Governments in Canada draw heavily on the productive resources of the economy, more so actually than at any time in the history of the country except during World War II. The average Canadian family pays out more than 46% of its income in taxes, as opposed to 33% in 1961. Its total tax bill shot up more than 1,286% since 1961 and it now accounts for more of the average Canadian budget than shelter, food, and clothing combined. Of the four countries with which we trade most, it is in Canada that the overall burden of taxation has risen the most over the last three decades. Income taxes for their part have climbed at twice their rate of increase in the U.S.
This essay seeks to set out a taxation philosophy based on the generality principle conducive to growth for the economy and to respect for the individual.
* * *
Jean-Luc Migué holds a Ph.D. in Economics from the American University in Washington, D. C. His post-doctoral studies were undertaken at the London School of Economics. He has been successively professor at Laval University and at the National School of Public Administration (ÉNAP), researcher at the Bank of Canada and at the Canadian Economic Council. He is a Senior Fellow of the Fraser Institute and has been a member of the Royal Society of Canada since 1977. He has published many works, in French and in English, among others: Étatisme et déclin du Québec (Varia and Montreal Economic Institute).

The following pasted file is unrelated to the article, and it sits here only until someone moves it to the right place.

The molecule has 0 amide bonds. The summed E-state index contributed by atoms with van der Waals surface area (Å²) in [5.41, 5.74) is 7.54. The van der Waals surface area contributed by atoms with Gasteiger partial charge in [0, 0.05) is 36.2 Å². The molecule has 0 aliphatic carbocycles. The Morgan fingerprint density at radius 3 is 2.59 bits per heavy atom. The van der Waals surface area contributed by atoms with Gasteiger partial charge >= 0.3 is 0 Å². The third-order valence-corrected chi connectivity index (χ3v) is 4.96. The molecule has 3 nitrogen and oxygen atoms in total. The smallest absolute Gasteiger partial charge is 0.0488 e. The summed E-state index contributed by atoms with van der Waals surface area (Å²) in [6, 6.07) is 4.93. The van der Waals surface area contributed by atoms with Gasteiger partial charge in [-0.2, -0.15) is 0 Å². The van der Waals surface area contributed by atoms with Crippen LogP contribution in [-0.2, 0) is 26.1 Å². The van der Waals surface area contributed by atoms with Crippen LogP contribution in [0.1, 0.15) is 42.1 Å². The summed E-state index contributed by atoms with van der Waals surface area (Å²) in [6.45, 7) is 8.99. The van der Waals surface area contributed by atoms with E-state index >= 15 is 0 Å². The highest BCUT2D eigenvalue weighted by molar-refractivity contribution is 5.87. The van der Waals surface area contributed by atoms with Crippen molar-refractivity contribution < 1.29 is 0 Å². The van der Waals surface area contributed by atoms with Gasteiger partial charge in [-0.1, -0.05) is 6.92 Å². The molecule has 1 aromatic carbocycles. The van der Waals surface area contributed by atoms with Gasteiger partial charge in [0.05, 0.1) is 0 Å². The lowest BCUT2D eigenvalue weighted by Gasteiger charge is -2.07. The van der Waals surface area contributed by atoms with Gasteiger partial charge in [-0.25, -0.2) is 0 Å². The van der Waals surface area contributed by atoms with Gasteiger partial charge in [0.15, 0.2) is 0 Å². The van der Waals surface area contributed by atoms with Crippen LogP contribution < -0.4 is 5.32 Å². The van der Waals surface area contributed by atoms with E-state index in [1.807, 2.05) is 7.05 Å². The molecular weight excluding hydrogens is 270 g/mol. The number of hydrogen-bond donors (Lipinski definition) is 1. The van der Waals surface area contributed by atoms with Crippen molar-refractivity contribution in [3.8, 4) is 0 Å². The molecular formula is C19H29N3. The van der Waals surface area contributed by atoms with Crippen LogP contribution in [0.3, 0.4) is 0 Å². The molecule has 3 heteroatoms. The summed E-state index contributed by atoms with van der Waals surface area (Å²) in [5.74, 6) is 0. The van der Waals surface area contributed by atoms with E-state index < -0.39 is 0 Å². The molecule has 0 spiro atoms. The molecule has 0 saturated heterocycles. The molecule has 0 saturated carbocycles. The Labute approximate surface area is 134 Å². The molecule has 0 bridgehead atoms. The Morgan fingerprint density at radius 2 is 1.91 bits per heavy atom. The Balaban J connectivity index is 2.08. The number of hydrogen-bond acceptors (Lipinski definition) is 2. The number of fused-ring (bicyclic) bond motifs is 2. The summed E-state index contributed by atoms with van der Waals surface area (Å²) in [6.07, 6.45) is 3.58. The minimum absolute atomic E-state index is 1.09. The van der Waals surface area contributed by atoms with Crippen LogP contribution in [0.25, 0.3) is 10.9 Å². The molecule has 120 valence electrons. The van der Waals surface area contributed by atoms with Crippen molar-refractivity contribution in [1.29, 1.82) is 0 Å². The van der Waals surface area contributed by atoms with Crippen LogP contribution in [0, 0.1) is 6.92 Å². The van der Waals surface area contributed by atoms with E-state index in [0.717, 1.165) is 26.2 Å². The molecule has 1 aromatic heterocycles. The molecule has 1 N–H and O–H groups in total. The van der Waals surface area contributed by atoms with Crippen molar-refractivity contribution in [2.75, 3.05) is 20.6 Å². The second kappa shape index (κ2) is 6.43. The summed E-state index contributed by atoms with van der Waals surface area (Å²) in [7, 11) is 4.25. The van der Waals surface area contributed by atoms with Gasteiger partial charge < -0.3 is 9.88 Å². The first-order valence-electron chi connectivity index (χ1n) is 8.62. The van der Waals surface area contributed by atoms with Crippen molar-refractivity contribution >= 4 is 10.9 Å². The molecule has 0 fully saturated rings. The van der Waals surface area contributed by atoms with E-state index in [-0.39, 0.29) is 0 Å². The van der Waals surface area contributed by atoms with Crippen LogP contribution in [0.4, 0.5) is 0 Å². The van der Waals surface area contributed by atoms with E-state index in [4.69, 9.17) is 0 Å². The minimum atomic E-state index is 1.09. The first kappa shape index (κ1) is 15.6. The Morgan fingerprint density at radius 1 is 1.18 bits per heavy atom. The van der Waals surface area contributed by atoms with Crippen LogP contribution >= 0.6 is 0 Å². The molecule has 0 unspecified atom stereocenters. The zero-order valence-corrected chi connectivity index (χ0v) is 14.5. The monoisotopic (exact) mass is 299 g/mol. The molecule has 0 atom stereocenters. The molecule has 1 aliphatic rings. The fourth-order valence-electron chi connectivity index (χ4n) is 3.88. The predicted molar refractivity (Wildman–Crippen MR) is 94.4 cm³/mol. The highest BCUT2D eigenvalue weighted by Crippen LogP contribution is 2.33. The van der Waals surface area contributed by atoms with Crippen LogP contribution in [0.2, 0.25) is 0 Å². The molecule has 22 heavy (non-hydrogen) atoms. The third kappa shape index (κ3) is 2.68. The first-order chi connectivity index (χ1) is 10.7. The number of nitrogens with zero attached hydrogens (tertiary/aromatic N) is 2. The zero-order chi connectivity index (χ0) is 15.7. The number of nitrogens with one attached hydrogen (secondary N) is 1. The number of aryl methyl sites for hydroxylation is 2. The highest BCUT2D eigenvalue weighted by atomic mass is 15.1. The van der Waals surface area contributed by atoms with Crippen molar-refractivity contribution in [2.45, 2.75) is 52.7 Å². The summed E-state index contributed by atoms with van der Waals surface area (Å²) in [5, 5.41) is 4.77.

Michel Boucher has been professor of economics at the National School of Public Administration (ÉNAP) in Quebec City since 1975. He studied at the Université Laval and the London School of Economics and Political Science (UK). He is specializing in public finance, transportation policies and the economics of public institutions and their governance. He has published numerous articles in learned journals on the theory and measurement of public finance issues, on law and economics problems, on transportation policies and on public institutions. He is the author of some monographs. He has recently published two books, the first on promoting democracy in a market economy, Ici, le peuple gouverne, with his colleague Filip Palda and the second on the deregulation of electricity, La libéralisation des marchés de l’électricité, with the French economist Henri Lepage.